Triple-negative breast cancer’s propensity to spread makes it one of the most aggressive, difficult-to-treat forms of the disease. There are currently no existing therapies for this cancer, which commonly metastasizes to the brain, but Terricka Williams, an Honors College Path student and sophomore biology major from Maumelle, Arkansas, is hoping to change that: She is researching what makes this cancer so devastating, as well as potential ways to fight it. Terricka is working closely with her mentor, biology professor Dr. Tameka Jennings, to determine the role a particular protein plays in contributing to both metastasis and cancer cachexia, or the loss of at least 5% of an individual’s body mass due to disease.
Though Terricka is relatively new to Dr. Jenning’s lab, she certainly has the requisite confidence of a premed researcher: “We are going to cure triple negative breast cancer,” she declares. We sat down with Terricka to discuss this confidence, her research and the path that led her to both.
Why cancer research?
“We can go so much further with biological research now than we ever could in the past, and as a pre-med student I wanted to get my hands on something I could help create, maybe even cure. Multiple people in my family have had battles with breast cancer. Luckily they went into remission multiple times, but my grandmother had lung cancer that metastasized to her brain. So when I heard about this lab, I wanted to understand the science behind that process.”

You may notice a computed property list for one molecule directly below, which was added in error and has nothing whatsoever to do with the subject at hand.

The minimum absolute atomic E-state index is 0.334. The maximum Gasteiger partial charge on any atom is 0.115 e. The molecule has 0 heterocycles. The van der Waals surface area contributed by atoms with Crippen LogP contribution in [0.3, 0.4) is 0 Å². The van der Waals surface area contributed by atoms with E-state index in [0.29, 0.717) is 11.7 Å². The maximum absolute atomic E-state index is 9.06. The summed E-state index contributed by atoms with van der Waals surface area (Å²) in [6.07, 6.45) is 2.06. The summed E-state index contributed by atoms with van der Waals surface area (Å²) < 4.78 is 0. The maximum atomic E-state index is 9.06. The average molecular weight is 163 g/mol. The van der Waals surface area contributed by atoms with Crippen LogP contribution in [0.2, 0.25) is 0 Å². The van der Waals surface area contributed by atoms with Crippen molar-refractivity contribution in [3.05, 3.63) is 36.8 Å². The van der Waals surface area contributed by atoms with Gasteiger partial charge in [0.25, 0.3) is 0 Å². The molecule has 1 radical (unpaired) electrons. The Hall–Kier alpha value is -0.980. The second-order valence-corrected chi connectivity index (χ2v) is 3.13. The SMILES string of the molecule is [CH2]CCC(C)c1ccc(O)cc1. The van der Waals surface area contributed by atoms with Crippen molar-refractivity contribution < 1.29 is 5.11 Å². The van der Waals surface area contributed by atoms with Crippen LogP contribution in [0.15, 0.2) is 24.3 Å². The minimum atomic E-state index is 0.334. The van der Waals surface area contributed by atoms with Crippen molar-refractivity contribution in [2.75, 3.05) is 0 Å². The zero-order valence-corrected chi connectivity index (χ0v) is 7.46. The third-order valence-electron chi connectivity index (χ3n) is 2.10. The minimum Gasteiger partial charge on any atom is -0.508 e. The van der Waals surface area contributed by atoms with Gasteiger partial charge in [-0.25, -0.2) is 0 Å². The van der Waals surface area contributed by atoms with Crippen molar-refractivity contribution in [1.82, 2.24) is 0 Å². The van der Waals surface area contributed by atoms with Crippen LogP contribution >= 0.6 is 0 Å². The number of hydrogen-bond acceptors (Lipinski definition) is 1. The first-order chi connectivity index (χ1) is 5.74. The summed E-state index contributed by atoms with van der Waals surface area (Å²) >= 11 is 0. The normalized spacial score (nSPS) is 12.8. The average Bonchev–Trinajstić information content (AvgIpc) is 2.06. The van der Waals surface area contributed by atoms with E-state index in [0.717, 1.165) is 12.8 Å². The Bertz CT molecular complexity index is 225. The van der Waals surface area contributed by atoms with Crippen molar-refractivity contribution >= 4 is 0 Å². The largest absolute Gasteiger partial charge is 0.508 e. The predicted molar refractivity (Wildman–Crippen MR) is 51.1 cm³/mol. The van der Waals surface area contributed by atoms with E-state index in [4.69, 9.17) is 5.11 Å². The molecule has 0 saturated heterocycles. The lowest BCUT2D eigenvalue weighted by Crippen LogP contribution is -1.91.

“In the lab, once you start you realize how meticulous you have to be, and how careful, because any little thing could cause contamination and ruin our whole cell line, along with all the work we’ve put into it. It can be hard when using pipettes to make sure everything stays completely sterile at all times – we’re learning now how to plate cells, and how to properly multiply them to create the cell lines. Even having too many or too few cells in one of our plates – that’s not good.”
“Working with Dr. Jennings has been so great! Research professors are really passionate about what they do, and want others to be, too. Sometimes they have trouble communicating this passion, but Dr. Jennings takes the time to actually teach her lab assistants, and help us understand how and why she is passionate about this research. Before we even became a part of the lab, we knew what we would be doing and what the long-term goals were. When you can actually feel that passion, it makes you passionate, too. And this makes for an overall really great environment.”
“Without Path I would have had to do a lot more research into labs and faculty on campus to find a lab I was interested in. I was able to get in contact with Dr. Jennings through Terrance [Boyd, previous director of the Path Program]. Path not only gave me the resources to get involved with research, but it gave me the confidence to go out there and try to get what I want. This is a big campus; I’m one little person among 27,000 people, and I’m in a program that can put me in line with all of the things, and all of the people, and all of the opportunities that I might have missed, as one out of 27,000.”
“I would like to base my honors thesis off my work in the lab. I get these little ideas as I work, and I start asking questions, and it just spirals. Ultimately, though, I want to be an obstetrician and open my own clinic, in which I also plan to have a safe haven for women and children.”